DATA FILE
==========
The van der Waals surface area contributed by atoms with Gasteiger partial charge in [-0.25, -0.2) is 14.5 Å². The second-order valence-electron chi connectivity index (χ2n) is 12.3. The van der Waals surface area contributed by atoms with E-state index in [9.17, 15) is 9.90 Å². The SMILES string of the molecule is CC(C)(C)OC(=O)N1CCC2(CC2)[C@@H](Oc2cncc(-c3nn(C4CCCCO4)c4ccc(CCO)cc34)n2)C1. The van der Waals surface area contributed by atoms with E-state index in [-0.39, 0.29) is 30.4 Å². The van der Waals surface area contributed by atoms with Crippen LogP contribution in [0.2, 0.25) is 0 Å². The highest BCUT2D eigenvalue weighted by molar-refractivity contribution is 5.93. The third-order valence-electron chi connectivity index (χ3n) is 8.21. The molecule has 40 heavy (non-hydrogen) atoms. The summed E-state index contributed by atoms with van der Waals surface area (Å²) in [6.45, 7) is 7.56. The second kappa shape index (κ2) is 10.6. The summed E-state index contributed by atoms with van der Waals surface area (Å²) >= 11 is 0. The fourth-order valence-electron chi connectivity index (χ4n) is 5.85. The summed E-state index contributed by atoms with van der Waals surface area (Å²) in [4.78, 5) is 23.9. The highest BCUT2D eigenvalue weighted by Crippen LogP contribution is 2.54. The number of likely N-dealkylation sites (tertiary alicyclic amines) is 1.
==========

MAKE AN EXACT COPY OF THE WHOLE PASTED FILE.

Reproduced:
The van der Waals surface area contributed by atoms with Gasteiger partial charge in [-0.25, -0.2) is 14.5 Å². The second-order valence-electron chi connectivity index (χ2n) is 12.3. The van der Waals surface area contributed by atoms with E-state index in [9.17, 15) is 9.90 Å². The SMILES string of the molecule is CC(C)(C)OC(=O)N1CCC2(CC2)[C@@H](Oc2cncc(-c3nn(C4CCCCO4)c4ccc(CCO)cc34)n2)C1. The van der Waals surface area contributed by atoms with E-state index in [-0.39, 0.29) is 30.4 Å². The van der Waals surface area contributed by atoms with Crippen LogP contribution in [0.2, 0.25) is 0 Å². The highest BCUT2D eigenvalue weighted by molar-refractivity contribution is 5.93. The third-order valence-electron chi connectivity index (χ3n) is 8.21. The molecule has 40 heavy (non-hydrogen) atoms. The summed E-state index contributed by atoms with van der Waals surface area (Å²) in [6.45, 7) is 7.56. The second kappa shape index (κ2) is 10.6. The summed E-state index contributed by atoms with van der Waals surface area (Å²) >= 11 is 0. The fourth-order valence-electron chi connectivity index (χ4n) is 5.85. The summed E-state index contributed by atoms with van der Waals surface area (Å²) in [4.78, 5) is 23.9. The highest BCUT2D eigenvalue weighted by Crippen LogP contribution is 2.54. The number of likely N-dealkylation sites (tertiary alicyclic amines) is 1.